Last Updated on August 22, 2021 by Jenny
Welcome to Floppycats!
Floppycats.com is dedicated to Ragdoll cats and general cat health care and well being. It provides the most accurate, up-to-date and knowledgable Ragdoll Cat Info, or the floppy cat.
The Ragdoll is the cat that goes all floppy when you pick it up, hence the name of this site.
This site is dedicated to Ragdolls (floppy cats) and is here to provide Ragdoll kitty owners and breeders with information and knowledge about the Ragdoll breed. Floppycats.com offers general information from breeding to health concerns to information about all cats.
There are many websites out there dedicated to people’s cats, health concerns for cats, and certainly most Ragdoll breeders have their own websites. However, Floppycats.com is here to be a main ALL RAGDOLL website. There seems to be two groups of Ragdoll aficionados that exist at the moment: those people who own Ragdoll pets and love them and then those people who either own a Ragdoll and show it in cat shows or own Ragdolls and show them as well as breed them. The intention is that this website will bridge the gap between these two groups, so that information is passed more readily and knowledge between and within these groups is more consistent and available.
The goal of Floppycats.com is to be a central location, sort of like a Google™ for “Ragdoll people”.
Nine GemSDolls Ragdolls on a couch (the youngest is 2 months old the oldest one is 11 years old)
Ragdolls are a breed of cat, introduced in the 1960s by Ann Baker that are lovely natured, fairly big, with a strong body and a flat-skulled head, large tufted paws, a beautiful bushy tail and blue eyes that are large and oval in shape and they come in a variety of color points and mitted. The coat is silky and medium in length, and the fur is fairly dense. The coat comes in seal, blue, chocolate, solids, minks, cream, red, tortie and lilac, and in three patterns: color-pointed, mitted (with paw tips of a different color),and bi- colored.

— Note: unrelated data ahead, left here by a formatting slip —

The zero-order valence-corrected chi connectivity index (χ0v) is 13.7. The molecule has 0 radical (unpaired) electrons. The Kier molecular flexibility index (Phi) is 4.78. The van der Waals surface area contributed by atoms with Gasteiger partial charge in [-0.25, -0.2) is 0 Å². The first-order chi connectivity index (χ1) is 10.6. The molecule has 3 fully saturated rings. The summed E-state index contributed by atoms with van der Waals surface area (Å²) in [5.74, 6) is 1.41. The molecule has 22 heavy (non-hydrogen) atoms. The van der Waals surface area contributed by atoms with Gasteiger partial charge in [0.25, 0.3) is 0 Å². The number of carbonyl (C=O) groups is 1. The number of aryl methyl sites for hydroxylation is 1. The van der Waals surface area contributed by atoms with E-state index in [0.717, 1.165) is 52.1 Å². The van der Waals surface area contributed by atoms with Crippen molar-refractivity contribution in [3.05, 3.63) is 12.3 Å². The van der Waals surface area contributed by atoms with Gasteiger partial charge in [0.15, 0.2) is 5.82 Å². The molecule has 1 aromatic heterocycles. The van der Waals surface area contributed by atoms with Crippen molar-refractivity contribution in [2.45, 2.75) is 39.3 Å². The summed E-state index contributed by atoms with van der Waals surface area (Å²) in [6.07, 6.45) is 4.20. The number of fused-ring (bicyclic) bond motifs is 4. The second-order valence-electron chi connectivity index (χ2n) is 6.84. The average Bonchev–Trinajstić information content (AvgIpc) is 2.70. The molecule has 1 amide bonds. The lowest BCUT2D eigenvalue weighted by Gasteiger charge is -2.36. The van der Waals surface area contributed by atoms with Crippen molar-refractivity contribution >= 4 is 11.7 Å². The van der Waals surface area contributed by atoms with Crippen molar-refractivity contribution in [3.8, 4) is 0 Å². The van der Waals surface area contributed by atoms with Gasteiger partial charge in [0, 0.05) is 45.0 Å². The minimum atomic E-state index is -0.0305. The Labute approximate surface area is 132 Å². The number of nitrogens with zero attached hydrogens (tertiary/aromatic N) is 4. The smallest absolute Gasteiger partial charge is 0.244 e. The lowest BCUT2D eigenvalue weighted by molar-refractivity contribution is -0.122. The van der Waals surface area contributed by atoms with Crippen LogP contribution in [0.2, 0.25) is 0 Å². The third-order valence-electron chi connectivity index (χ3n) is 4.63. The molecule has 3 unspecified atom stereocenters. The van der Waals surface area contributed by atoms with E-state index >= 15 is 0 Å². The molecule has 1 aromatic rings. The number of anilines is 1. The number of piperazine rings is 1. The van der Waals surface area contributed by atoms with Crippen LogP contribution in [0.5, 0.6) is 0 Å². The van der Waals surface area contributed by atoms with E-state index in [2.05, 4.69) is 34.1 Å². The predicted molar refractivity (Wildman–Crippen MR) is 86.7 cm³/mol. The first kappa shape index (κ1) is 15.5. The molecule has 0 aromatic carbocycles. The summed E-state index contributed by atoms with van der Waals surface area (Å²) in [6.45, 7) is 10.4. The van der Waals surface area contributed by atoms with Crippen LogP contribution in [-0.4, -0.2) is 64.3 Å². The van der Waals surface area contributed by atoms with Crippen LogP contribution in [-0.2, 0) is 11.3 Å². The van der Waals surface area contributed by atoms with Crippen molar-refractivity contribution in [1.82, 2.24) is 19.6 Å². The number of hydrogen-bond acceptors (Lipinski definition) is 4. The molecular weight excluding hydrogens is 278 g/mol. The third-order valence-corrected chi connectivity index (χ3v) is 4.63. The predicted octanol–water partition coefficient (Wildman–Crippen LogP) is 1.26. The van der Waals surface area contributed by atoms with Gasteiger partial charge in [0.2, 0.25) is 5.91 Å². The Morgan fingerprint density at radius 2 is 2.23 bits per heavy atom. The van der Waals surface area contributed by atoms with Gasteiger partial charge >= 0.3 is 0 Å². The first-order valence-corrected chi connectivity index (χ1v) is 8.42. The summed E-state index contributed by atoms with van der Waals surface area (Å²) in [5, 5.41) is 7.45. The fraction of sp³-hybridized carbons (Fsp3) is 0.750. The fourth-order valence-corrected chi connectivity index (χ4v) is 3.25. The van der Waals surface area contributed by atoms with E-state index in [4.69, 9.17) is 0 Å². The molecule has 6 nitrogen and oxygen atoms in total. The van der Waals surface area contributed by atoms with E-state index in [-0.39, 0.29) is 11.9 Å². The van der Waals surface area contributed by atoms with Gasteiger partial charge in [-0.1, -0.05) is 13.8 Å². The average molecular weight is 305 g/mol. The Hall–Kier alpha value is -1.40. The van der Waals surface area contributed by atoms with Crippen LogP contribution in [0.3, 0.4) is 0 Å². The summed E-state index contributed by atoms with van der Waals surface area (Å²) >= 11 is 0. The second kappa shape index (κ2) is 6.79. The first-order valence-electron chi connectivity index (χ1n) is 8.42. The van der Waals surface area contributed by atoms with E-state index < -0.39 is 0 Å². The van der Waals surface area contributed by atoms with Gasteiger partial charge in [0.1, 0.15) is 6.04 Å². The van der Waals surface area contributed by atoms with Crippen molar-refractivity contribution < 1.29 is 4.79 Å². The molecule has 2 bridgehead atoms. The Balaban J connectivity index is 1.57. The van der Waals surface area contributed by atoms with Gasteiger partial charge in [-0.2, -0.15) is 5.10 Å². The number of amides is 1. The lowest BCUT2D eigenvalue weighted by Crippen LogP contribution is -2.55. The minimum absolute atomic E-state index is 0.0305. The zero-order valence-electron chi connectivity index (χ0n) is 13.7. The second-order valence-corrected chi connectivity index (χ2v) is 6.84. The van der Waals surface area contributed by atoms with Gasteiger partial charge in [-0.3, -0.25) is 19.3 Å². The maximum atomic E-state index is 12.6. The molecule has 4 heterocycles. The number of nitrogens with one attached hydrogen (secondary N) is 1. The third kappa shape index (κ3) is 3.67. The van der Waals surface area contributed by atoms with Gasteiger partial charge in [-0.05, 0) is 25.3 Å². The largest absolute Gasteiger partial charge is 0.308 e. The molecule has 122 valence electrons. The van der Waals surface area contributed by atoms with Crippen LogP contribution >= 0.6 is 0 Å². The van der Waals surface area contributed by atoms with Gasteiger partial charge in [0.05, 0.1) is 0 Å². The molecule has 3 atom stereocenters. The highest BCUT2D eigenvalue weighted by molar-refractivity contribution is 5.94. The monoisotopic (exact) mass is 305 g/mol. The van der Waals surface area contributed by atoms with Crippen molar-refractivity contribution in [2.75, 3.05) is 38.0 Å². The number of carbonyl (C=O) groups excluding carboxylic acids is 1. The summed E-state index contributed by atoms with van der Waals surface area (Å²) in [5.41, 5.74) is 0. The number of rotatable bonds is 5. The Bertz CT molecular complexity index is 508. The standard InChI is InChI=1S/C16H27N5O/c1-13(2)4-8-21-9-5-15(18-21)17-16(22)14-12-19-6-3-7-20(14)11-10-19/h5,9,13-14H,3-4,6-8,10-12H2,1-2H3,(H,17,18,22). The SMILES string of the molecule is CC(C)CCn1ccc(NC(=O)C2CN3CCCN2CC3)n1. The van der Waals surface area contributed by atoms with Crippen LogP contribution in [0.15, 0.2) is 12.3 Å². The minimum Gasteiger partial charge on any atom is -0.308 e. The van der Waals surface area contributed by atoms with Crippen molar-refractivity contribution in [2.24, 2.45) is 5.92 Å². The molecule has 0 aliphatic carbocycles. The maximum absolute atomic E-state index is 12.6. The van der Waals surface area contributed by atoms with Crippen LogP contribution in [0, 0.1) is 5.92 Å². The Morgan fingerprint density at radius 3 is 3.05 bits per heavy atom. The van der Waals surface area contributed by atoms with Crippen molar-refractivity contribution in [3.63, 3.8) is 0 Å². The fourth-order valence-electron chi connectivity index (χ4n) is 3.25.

The name “Ragdoll” is derived from the myth that these cats go completely limp and relaxes when picked up, more often than other cats. It’s also a myth that Ragdolls are pain-resistant.
The Ragdoll is surrounded by tales-such as the story that the mother of the first litter was run over by a car and so produced “floppy” kittens, or the myth that cats of this breed cannot protect themselves because they are too docile-but in fact it is simply a good tempered, gentle cat that will often “flop” in a person’s arms like a Ragdoll.